“Oxygen is really important for future human missions,” Marion added.

“We need oxygen for astronauts to breathe, but also oxygen is a huge component in rocket fuel. So if we ever want to send humans to Mars [and] we want to get them back, we’re going to need fuel on the spot.”

According to Marion, in addition to water and chemical signatures on Mars, there are signs that life could have been present on Mars in a warmer, wetter past.

“We would be ecstatic if we found actual life. And we’ll only really know for sure when we have samples back on Earth,” she said.

However, Herd added that if nothing is detected in the samples, that’s a significant discovery in itself.

“It tells us there were environments that were habitable but not inhabited on Mars,” he said.

“That really highlights something about the uniqueness of the life on Earth as a consequence.”


According to Marion, Mars is only at its closest point to Earth once every 26 months. That’s why multiple missions are planned within mere weeks of each other.

“Mars, next to the moon, is our nearest neighbour and is also kind of like our sister planet. The planet that is most like Earth,” she said.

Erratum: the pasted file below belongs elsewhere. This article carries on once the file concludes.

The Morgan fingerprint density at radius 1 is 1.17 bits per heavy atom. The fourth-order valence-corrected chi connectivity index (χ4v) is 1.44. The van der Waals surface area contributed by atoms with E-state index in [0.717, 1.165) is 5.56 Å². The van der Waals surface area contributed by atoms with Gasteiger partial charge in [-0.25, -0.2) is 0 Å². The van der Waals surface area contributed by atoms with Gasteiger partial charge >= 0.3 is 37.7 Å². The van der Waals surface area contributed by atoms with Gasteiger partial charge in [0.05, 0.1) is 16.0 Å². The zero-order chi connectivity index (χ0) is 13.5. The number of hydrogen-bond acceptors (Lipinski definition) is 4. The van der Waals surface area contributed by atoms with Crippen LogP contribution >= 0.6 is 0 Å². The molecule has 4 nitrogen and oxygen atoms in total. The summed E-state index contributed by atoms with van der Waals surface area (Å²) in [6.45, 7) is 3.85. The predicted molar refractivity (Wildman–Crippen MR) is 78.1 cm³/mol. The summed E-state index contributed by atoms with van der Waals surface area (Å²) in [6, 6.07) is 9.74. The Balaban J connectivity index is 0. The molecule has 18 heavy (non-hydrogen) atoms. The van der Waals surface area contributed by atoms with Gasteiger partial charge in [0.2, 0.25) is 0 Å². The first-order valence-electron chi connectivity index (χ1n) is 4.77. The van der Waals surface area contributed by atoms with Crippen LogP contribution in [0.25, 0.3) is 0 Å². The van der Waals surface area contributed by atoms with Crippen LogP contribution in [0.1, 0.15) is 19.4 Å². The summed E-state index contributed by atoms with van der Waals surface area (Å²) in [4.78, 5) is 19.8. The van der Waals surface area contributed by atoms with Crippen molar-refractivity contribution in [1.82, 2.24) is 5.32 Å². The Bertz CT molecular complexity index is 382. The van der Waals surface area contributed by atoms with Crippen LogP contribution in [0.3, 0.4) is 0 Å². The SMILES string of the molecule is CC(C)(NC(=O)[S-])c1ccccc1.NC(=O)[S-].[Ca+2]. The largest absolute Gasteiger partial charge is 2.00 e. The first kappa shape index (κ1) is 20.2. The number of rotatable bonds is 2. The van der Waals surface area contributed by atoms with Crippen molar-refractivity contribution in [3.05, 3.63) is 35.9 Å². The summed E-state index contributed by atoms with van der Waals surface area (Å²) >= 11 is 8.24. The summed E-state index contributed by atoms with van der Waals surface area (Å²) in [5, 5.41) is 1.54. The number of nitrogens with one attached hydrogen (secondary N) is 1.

Herd told CTV News the team will be working one Mars day ahead of the rover when planning where to send it to retrieve samples next.

“We are going to have all the images, the mineral data and chemical information and all that documentation with each and every sample that we collect,” Herd said.

“That is the thing that will make those samples so much more scientifically valuable than any other sample from Mars.”

Perseverance has 23 cameras onboard. Images of the landing will be of the highest quality we’ve ever seen, according to Herd.

“It’s going to look like what it would look like if somebody stepped out of a spacecraft that just touches down.”


Marion explained all the information from this mission will be crucial in determining if people can be put on the surface of another planet.

“There are a series of things that we still need to figure out to be successful at having long-term human missions to Mars,” she said.

“We’re going to get there.”

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Monday fireball a small comet fragment say U of A scientists – EverythingGP



The glowing fireball lit up the sky early Monday morning (photo courtesy of Graham Knutson)

By Canadian Press

Comet Fragment

Feb 25, 2021 4:02 PM